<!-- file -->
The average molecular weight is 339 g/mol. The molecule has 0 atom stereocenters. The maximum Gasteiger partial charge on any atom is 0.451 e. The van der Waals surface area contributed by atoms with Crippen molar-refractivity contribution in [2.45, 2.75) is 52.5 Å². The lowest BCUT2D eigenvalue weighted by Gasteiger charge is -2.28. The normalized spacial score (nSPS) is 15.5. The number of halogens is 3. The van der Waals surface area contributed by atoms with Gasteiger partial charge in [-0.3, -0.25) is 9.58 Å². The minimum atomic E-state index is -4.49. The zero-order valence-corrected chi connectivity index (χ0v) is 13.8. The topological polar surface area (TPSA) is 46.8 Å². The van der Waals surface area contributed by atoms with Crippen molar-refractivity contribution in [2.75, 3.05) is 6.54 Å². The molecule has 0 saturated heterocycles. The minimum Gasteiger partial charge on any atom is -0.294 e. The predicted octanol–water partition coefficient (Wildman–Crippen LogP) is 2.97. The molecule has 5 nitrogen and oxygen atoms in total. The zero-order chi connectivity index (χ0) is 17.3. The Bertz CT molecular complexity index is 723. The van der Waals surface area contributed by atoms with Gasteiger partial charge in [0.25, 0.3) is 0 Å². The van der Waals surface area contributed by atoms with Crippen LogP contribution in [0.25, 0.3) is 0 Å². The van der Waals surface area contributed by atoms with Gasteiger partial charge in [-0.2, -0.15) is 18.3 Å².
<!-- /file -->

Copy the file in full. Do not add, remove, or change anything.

The average molecular weight is 339 g/mol. The molecule has 0 atom stereocenters. The maximum Gasteiger partial charge on any atom is 0.451 e. The van der Waals surface area contributed by atoms with Crippen molar-refractivity contribution in [2.45, 2.75) is 52.5 Å². The lowest BCUT2D eigenvalue weighted by Gasteiger charge is -2.28. The normalized spacial score (nSPS) is 15.5. The number of halogens is 3. The van der Waals surface area contributed by atoms with Gasteiger partial charge in [-0.3, -0.25) is 9.58 Å². The minimum atomic E-state index is -4.49. The zero-order valence-corrected chi connectivity index (χ0v) is 13.8. The topological polar surface area (TPSA) is 46.8 Å². The van der Waals surface area contributed by atoms with Crippen molar-refractivity contribution in [2.75, 3.05) is 6.54 Å². The molecule has 0 saturated heterocycles. The minimum Gasteiger partial charge on any atom is -0.294 e. The predicted octanol–water partition coefficient (Wildman–Crippen LogP) is 2.97. The molecule has 5 nitrogen and oxygen atoms in total. The zero-order chi connectivity index (χ0) is 17.3. The Bertz CT molecular complexity index is 723. The van der Waals surface area contributed by atoms with Gasteiger partial charge in [0.25, 0.3) is 0 Å². The van der Waals surface area contributed by atoms with Crippen LogP contribution in [0.25, 0.3) is 0 Å². The van der Waals surface area contributed by atoms with Gasteiger partial charge in [-0.2, -0.15) is 18.3 Å².